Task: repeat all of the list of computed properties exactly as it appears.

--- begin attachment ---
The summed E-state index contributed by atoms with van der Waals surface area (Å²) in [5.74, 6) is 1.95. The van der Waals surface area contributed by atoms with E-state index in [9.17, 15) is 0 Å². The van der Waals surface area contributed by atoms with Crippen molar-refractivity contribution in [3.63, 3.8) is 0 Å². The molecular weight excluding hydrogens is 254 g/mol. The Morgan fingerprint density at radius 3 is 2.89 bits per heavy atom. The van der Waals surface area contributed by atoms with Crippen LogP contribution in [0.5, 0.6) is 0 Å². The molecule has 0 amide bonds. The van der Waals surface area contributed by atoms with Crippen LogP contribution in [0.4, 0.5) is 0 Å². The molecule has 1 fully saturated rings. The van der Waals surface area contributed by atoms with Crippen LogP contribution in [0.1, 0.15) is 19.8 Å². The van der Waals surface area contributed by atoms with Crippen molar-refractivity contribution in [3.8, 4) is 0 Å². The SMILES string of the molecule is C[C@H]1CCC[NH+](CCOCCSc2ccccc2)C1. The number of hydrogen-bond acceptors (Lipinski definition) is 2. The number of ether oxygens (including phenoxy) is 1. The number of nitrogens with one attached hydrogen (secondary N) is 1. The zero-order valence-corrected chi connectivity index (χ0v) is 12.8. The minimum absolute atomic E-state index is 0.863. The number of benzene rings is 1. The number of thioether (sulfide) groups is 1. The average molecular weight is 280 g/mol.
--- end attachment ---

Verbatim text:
The summed E-state index contributed by atoms with van der Waals surface area (Å²) in [5.74, 6) is 1.95. The van der Waals surface area contributed by atoms with E-state index in [9.17, 15) is 0 Å². The van der Waals surface area contributed by atoms with Crippen molar-refractivity contribution in [3.63, 3.8) is 0 Å². The molecular weight excluding hydrogens is 254 g/mol. The Morgan fingerprint density at radius 3 is 2.89 bits per heavy atom. The van der Waals surface area contributed by atoms with Crippen LogP contribution in [0.5, 0.6) is 0 Å². The molecule has 0 amide bonds. The van der Waals surface area contributed by atoms with Crippen LogP contribution in [0.4, 0.5) is 0 Å². The molecule has 1 fully saturated rings. The van der Waals surface area contributed by atoms with Crippen LogP contribution in [0.1, 0.15) is 19.8 Å². The van der Waals surface area contributed by atoms with Crippen molar-refractivity contribution in [3.8, 4) is 0 Å². The SMILES string of the molecule is C[C@H]1CCC[NH+](CCOCCSc2ccccc2)C1. The number of hydrogen-bond acceptors (Lipinski definition) is 2. The number of ether oxygens (including phenoxy) is 1. The number of nitrogens with one attached hydrogen (secondary N) is 1. The zero-order valence-corrected chi connectivity index (χ0v) is 12.8. The minimum absolute atomic E-state index is 0.863. The number of benzene rings is 1. The number of thioether (sulfide) groups is 1. The average molecular weight is 280 g/mol.